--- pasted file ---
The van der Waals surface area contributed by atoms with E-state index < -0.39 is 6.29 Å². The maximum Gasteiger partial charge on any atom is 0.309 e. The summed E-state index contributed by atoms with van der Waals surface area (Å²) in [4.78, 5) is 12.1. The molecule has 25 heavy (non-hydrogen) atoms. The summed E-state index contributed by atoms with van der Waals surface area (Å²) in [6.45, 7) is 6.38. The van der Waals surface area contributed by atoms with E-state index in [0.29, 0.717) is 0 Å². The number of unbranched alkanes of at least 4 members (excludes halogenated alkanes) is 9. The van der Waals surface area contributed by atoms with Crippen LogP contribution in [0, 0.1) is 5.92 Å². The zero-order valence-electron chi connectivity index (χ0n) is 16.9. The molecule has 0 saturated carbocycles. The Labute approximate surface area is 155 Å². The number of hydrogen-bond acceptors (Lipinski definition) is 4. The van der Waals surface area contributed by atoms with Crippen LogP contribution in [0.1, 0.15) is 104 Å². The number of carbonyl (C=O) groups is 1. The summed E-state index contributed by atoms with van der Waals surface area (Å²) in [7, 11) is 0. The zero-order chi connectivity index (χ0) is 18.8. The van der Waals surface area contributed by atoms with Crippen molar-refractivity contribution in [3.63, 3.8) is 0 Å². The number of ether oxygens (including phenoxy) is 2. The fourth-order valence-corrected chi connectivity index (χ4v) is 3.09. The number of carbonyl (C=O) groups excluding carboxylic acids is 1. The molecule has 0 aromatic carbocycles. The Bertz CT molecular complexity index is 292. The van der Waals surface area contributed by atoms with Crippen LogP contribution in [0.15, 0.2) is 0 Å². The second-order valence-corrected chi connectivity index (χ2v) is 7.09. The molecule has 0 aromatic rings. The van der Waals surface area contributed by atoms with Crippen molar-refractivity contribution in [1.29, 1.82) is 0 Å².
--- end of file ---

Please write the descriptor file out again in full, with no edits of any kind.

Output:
The van der Waals surface area contributed by atoms with E-state index < -0.39 is 6.29 Å². The maximum Gasteiger partial charge on any atom is 0.309 e. The summed E-state index contributed by atoms with van der Waals surface area (Å²) in [4.78, 5) is 12.1. The molecule has 25 heavy (non-hydrogen) atoms. The summed E-state index contributed by atoms with van der Waals surface area (Å²) in [6.45, 7) is 6.38. The van der Waals surface area contributed by atoms with E-state index in [0.29, 0.717) is 0 Å². The number of unbranched alkanes of at least 4 members (excludes halogenated alkanes) is 9. The van der Waals surface area contributed by atoms with Crippen LogP contribution in [0, 0.1) is 5.92 Å². The zero-order valence-electron chi connectivity index (χ0n) is 16.9. The molecule has 0 saturated carbocycles. The Labute approximate surface area is 155 Å². The number of hydrogen-bond acceptors (Lipinski definition) is 4. The van der Waals surface area contributed by atoms with Crippen LogP contribution in [0.1, 0.15) is 104 Å². The number of carbonyl (C=O) groups is 1. The summed E-state index contributed by atoms with van der Waals surface area (Å²) in [7, 11) is 0. The zero-order chi connectivity index (χ0) is 18.8. The van der Waals surface area contributed by atoms with Crippen molar-refractivity contribution in [3.63, 3.8) is 0 Å². The number of ether oxygens (including phenoxy) is 2. The fourth-order valence-corrected chi connectivity index (χ4v) is 3.09. The number of carbonyl (C=O) groups excluding carboxylic acids is 1. The molecule has 0 aromatic carbocycles. The Bertz CT molecular complexity index is 292. The van der Waals surface area contributed by atoms with Crippen LogP contribution in [0.15, 0.2) is 0 Å². The second-order valence-corrected chi connectivity index (χ2v) is 7.09. The molecule has 0 aromatic rings. The van der Waals surface area contributed by atoms with Crippen molar-refractivity contribution in [1.29, 1.82) is 0 Å².